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7. The Varieties Problem

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pp. 131-151

Given, as we have seen, that Darwin thought species are real, also that he thought varieties are incipient species, the species problem then becomes, when studying Darwin, the varieties problem. If species are real and varieties are incipient species, then varieties would have to in some sense be real too. In this chapter we shall compare Darwin’s view on varieties with those of his contemporaries. The latter topic especially is important as a ...

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8. Darwin’s Strategy

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pp. 153-186

If the previous analysis is basically correct, it raises the obvious question of why Darwin would define “species” nominalistically, both taxa and category. If he was indeed a realist, it seems extremely odd that he would do this, especially since it is duplicitous and he was, after all, a man of honor. In this chapter I will develop and defend a novel answer to this problem. Since Darwin, as far as is known, never provided an explicit answer to this ...

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9. Concept Change in Scientific Revolutions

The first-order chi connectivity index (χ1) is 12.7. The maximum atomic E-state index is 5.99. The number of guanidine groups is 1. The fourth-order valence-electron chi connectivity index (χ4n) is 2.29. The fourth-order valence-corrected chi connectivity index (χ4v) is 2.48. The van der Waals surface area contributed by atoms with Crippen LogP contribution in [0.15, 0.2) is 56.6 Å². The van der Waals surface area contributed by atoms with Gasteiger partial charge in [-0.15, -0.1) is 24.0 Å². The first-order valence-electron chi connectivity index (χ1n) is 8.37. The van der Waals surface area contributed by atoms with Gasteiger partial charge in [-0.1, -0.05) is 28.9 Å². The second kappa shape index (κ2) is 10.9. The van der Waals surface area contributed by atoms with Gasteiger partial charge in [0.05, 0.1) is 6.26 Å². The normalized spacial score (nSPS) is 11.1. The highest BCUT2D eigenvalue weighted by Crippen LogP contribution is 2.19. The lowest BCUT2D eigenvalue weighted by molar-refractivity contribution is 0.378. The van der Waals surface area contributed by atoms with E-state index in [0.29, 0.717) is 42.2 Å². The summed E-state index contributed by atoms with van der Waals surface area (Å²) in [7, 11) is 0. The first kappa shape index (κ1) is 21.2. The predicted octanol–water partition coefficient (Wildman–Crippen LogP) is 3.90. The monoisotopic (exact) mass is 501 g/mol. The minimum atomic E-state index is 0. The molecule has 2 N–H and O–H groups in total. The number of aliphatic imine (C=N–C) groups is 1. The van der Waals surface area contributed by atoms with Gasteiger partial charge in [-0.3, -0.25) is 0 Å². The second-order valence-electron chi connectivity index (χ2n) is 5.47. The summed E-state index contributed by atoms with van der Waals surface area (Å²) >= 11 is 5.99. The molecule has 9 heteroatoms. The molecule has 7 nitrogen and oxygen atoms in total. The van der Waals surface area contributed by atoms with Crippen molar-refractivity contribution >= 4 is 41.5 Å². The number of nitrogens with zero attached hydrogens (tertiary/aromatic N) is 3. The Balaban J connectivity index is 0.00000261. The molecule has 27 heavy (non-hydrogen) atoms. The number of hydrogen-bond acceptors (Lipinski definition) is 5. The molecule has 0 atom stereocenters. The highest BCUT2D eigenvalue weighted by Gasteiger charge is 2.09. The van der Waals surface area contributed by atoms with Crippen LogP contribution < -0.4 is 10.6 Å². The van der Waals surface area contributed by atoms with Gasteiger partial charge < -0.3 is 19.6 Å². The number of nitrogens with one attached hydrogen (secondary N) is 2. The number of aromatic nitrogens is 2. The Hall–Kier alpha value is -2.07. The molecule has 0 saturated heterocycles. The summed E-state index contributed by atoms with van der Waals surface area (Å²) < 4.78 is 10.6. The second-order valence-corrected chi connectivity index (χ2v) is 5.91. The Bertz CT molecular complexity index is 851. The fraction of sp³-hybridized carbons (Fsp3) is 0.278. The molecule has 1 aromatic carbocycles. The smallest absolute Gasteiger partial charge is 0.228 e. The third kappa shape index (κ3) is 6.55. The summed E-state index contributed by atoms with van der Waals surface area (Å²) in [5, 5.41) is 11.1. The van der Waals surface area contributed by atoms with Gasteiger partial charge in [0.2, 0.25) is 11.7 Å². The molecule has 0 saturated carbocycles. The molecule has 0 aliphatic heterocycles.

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pp. 187-205

The case of Darwin on the nature of species presents a major example of concept change during a scientific revolution. It becomes even more interesting if we add to it the species problem from the time of Darwin to the present. At any rate, if we compare scientific revolutions to mass extinctions, the Darwinian revolution must rank among the top five, possibly as number one, comparable to the Permian extinction. Of course, just as with ...

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10. Darwin and the New Historiography

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pp. 207-229

In this chapter I wish to take the analysis presented in the first eight chapters and use it to deal in a particular way with a small number of representatives of what may rightly be called in professional history of science “the new historiography.” This is definitely not meant to include all or possibly even most professional historians of science flourishing in the past few decades, including those who focus on Darwin and topics Darwinian.


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pp. 231-247


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pp. 249-265


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pp. 267-273

E-ISBN-13: 9780791480885
Print-ISBN-13: 9780791469378
Print-ISBN-10: 0791469379

Page Count: 293
Illustrations: 1 figure
Publication Year: 2007

Series Title: SUNY series in Philosophy and Biology
Series Editor Byline: David Edward Shaner